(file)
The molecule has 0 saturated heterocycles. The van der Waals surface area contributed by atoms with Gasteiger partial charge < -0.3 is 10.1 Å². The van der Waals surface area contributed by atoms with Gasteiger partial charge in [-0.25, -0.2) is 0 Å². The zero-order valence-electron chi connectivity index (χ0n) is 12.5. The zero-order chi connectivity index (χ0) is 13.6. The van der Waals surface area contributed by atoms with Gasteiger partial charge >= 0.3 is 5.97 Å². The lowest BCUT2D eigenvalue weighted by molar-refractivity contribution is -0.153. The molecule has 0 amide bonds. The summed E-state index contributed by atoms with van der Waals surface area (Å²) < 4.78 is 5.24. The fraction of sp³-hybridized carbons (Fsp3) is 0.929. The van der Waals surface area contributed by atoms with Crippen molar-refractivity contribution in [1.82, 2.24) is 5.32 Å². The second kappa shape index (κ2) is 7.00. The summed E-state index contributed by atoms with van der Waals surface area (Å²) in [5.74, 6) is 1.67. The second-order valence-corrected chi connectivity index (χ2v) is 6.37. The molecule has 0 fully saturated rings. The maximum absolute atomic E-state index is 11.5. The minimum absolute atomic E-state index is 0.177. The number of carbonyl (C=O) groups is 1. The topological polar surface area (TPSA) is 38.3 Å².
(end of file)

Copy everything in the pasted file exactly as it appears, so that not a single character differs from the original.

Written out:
The molecule has 0 saturated heterocycles. The van der Waals surface area contributed by atoms with Gasteiger partial charge < -0.3 is 10.1 Å². The van der Waals surface area contributed by atoms with Gasteiger partial charge in [-0.25, -0.2) is 0 Å². The zero-order valence-electron chi connectivity index (χ0n) is 12.5. The zero-order chi connectivity index (χ0) is 13.6. The van der Waals surface area contributed by atoms with Gasteiger partial charge >= 0.3 is 5.97 Å². The lowest BCUT2D eigenvalue weighted by molar-refractivity contribution is -0.153. The molecule has 0 amide bonds. The summed E-state index contributed by atoms with van der Waals surface area (Å²) < 4.78 is 5.24. The fraction of sp³-hybridized carbons (Fsp3) is 0.929. The van der Waals surface area contributed by atoms with Crippen molar-refractivity contribution in [1.82, 2.24) is 5.32 Å². The second kappa shape index (κ2) is 7.00. The summed E-state index contributed by atoms with van der Waals surface area (Å²) in [5.74, 6) is 1.67. The second-order valence-corrected chi connectivity index (χ2v) is 6.37. The molecule has 0 fully saturated rings. The maximum absolute atomic E-state index is 11.5. The minimum absolute atomic E-state index is 0.177. The number of carbonyl (C=O) groups is 1. The topological polar surface area (TPSA) is 38.3 Å².